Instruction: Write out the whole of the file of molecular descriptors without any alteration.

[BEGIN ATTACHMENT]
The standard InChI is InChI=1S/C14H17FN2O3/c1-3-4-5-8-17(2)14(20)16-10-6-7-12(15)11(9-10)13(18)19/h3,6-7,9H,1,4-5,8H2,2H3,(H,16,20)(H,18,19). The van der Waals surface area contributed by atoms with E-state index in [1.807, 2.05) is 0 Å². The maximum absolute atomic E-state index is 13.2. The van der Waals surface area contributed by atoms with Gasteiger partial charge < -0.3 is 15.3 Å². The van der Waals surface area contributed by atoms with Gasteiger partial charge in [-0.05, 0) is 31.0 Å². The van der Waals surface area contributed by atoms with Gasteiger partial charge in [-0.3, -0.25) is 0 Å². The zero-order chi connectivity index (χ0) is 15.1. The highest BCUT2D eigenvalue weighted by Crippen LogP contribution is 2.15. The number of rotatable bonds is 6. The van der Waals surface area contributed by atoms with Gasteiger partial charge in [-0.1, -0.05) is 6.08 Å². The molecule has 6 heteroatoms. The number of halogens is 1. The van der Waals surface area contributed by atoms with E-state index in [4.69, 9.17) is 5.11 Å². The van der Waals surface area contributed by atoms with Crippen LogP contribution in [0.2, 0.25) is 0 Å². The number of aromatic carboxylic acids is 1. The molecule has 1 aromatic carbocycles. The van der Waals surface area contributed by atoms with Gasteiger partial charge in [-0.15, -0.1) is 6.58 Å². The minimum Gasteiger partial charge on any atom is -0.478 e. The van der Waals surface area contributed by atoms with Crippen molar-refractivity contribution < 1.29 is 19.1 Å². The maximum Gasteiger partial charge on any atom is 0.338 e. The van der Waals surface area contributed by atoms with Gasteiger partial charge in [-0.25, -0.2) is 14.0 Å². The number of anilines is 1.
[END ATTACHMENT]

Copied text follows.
The standard InChI is InChI=1S/C14H17FN2O3/c1-3-4-5-8-17(2)14(20)16-10-6-7-12(15)11(9-10)13(18)19/h3,6-7,9H,1,4-5,8H2,2H3,(H,16,20)(H,18,19). The van der Waals surface area contributed by atoms with E-state index in [1.807, 2.05) is 0 Å². The maximum absolute atomic E-state index is 13.2. The van der Waals surface area contributed by atoms with Gasteiger partial charge < -0.3 is 15.3 Å². The van der Waals surface area contributed by atoms with Gasteiger partial charge in [-0.05, 0) is 31.0 Å². The van der Waals surface area contributed by atoms with Gasteiger partial charge in [-0.3, -0.25) is 0 Å². The zero-order chi connectivity index (χ0) is 15.1. The highest BCUT2D eigenvalue weighted by Crippen LogP contribution is 2.15. The number of rotatable bonds is 6. The van der Waals surface area contributed by atoms with Gasteiger partial charge in [-0.1, -0.05) is 6.08 Å². The molecule has 6 heteroatoms. The number of halogens is 1. The van der Waals surface area contributed by atoms with E-state index in [4.69, 9.17) is 5.11 Å². The van der Waals surface area contributed by atoms with Crippen LogP contribution in [0.2, 0.25) is 0 Å². The number of aromatic carboxylic acids is 1. The molecule has 1 aromatic carbocycles. The van der Waals surface area contributed by atoms with Gasteiger partial charge in [-0.15, -0.1) is 6.58 Å². The minimum Gasteiger partial charge on any atom is -0.478 e. The van der Waals surface area contributed by atoms with Crippen molar-refractivity contribution < 1.29 is 19.1 Å². The maximum Gasteiger partial charge on any atom is 0.338 e. The van der Waals surface area contributed by atoms with Gasteiger partial charge in [-0.25, -0.2) is 14.0 Å². The number of anilines is 1.